The Anti-Government 'Patriot' Movement Is Exploding in Size and Reach
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“There is a contingent of malcontents out there who are exceedingly hostile,” Rich Roberts, a spokesman for the International Union of Police Associations, told the Christian Science Monitor for an article last year on the rising number of shooting deaths of police officers. “It’s a really complex phenomenon in that it’s a whole combination of factors where on one end you’ve got people like sovereign citizens, who are actually deliberately targeting police, as opposed to your garden-variety bad guy who’s carrying a gun and will not hesitate to use it.”
The FBI agrees. Last September, it issued a bulletin to law enforcement officials entitled “Sovereign Citizens: A Growing Domestic Threat to Law Enforcement” that describes the movement as “domestic terrorist.” The bulletin notes that sovereigns have killed six law enforcement officers since 2000 and that Terry Nichols, convicted in the Oklahoma City bombing, was a sovereign.
The largest group of organized sovereigns, the Alabama-based Republic for the united States of America (RuSA), last year took a new step toward organizing a kind of government-in-waiting by adding a “Congress” with voting representatives in 49 states. The group says it is in the process of “reinhabiting” the government.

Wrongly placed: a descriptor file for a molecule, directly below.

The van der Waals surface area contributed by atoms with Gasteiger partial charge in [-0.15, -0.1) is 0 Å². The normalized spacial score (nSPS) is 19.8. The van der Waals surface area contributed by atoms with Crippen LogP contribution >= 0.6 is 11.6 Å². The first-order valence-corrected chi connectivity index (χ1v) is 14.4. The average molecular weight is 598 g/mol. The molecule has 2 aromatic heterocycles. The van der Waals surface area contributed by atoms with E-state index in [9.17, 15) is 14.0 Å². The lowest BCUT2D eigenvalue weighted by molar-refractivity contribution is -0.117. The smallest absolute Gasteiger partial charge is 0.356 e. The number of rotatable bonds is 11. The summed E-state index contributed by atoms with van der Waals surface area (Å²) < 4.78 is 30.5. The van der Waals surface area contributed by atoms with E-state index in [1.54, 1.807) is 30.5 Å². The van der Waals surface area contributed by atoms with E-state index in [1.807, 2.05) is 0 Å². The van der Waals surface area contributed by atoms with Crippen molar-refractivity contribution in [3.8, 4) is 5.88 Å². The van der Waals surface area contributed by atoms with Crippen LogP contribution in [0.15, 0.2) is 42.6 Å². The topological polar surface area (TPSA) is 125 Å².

Although it can sound threatening, RuSA has not engaged in any known violence. But that’s not true of all other Patriot groups, two of which are alleged to have engendered major terrorist plots aimed at police and others last year.
In March 2011, Alaska Peacemakers Militia leader Schaeffer Cox and four followers were arrested on weapons and conspiracy charges related to an alleged plan to kill Alaska state troopers and a judge. A state court later ruled that hundreds of hours of secret recordings made by informants would not be admissible, leading to the freeing of one of Cox’s followers. But Cox and the other three still faced federal weapons charges and, this January, a superseding federal indictment again charged them with conspiracy to murder. In a related development, a woman who was the militia’s secretary was arrested trying to enter Canada when officials found a pistol and information about pipe bombs and the ricin toxin in her truck.
Then, last November, federal officials arrested four members of a Georgia militia. The four elderly men were accused of plotting to assassinate public officials, bomb federal buildings, and carry out mass murders in four U.S. cities by dispersing deadly ricin dust from the windows of speeding cars. Like Cox and his comrades, the Georgia men are to be tried this year.
One of the factors apparently driving the expansion of the radical right has been the spread of conspiracy theories and demonizing falsehoods. Tall tales about secret government concentration camps, for instance, have spread beyond Patriot groups into nativist organizations and others. Equally preposterous stories of plots to impose Islamic Shariah law and to “recruit” schoolchildren into homosexuality have been plugged around the country, often by well-known public figures. It seems clear that this kind of propaganda boosts membership in conspiracy-minded groups.
But what may end up affecting the American radical right more than any other single factor in the coming year is President Obama and the presidential election campaign. If the primaries generate more attacks on the nation’s first black president based on complete falsehoods — that he is a secret Muslim, a Kenyan, a radical leftist bent on destroying America — it’s likely that the poison will spread. And if he wins reelection next fall, the reaction of the extreme right, already angry and on the defensive as the white population diminishes, could be truly frightening.